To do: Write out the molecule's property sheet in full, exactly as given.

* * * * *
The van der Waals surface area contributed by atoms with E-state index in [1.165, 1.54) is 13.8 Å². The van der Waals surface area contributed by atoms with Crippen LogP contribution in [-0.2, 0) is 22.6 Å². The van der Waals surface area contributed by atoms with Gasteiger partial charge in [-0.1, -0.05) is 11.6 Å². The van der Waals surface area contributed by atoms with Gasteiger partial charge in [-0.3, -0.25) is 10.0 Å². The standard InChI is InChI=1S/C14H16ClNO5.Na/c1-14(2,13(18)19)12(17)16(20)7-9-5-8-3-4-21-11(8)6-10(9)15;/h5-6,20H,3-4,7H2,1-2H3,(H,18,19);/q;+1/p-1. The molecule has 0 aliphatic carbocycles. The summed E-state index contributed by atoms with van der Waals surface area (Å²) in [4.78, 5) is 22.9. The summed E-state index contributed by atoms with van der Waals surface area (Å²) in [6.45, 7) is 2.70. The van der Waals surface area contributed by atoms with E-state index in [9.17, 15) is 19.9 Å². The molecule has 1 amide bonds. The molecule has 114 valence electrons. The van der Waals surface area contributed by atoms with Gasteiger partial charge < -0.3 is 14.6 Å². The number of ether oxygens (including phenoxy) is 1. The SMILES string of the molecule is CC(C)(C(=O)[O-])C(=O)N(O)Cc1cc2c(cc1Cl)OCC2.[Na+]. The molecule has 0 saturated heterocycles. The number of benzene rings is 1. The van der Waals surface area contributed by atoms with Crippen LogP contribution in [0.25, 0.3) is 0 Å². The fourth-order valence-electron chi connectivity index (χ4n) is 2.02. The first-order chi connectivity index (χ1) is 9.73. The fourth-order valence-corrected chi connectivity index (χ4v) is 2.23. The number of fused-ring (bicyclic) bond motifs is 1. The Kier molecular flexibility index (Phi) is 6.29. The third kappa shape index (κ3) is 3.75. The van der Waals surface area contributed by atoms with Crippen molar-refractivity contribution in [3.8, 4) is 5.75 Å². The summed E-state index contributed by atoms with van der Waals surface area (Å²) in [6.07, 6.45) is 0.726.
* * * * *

The van der Waals surface area contributed by atoms with E-state index in [1.165, 1.54) is 13.8 Å². The van der Waals surface area contributed by atoms with Crippen LogP contribution in [-0.2, 0) is 22.6 Å². The van der Waals surface area contributed by atoms with Gasteiger partial charge in [-0.1, -0.05) is 11.6 Å². The van der Waals surface area contributed by atoms with Gasteiger partial charge in [-0.3, -0.25) is 10.0 Å². The standard InChI is InChI=1S/C14H16ClNO5.Na/c1-14(2,13(18)19)12(17)16(20)7-9-5-8-3-4-21-11(8)6-10(9)15;/h5-6,20H,3-4,7H2,1-2H3,(H,18,19);/q;+1/p-1. The molecule has 0 aliphatic carbocycles. The summed E-state index contributed by atoms with van der Waals surface area (Å²) in [4.78, 5) is 22.9. The summed E-state index contributed by atoms with van der Waals surface area (Å²) in [6.45, 7) is 2.70. The van der Waals surface area contributed by atoms with E-state index in [9.17, 15) is 19.9 Å². The molecule has 1 amide bonds. The molecule has 114 valence electrons. The van der Waals surface area contributed by atoms with Gasteiger partial charge < -0.3 is 14.6 Å². The number of ether oxygens (including phenoxy) is 1. The SMILES string of the molecule is CC(C)(C(=O)[O-])C(=O)N(O)Cc1cc2c(cc1Cl)OCC2.[Na+]. The molecule has 0 saturated heterocycles. The number of benzene rings is 1. The van der Waals surface area contributed by atoms with Crippen LogP contribution in [0.25, 0.3) is 0 Å². The fourth-order valence-electron chi connectivity index (χ4n) is 2.02. The first-order chi connectivity index (χ1) is 9.73. The fourth-order valence-corrected chi connectivity index (χ4v) is 2.23. The number of fused-ring (bicyclic) bond motifs is 1. The Kier molecular flexibility index (Phi) is 6.29. The third kappa shape index (κ3) is 3.75. The van der Waals surface area contributed by atoms with Crippen molar-refractivity contribution in [3.8, 4) is 5.75 Å². The summed E-state index contributed by atoms with van der Waals surface area (Å²) in [6.07, 6.45) is 0.726.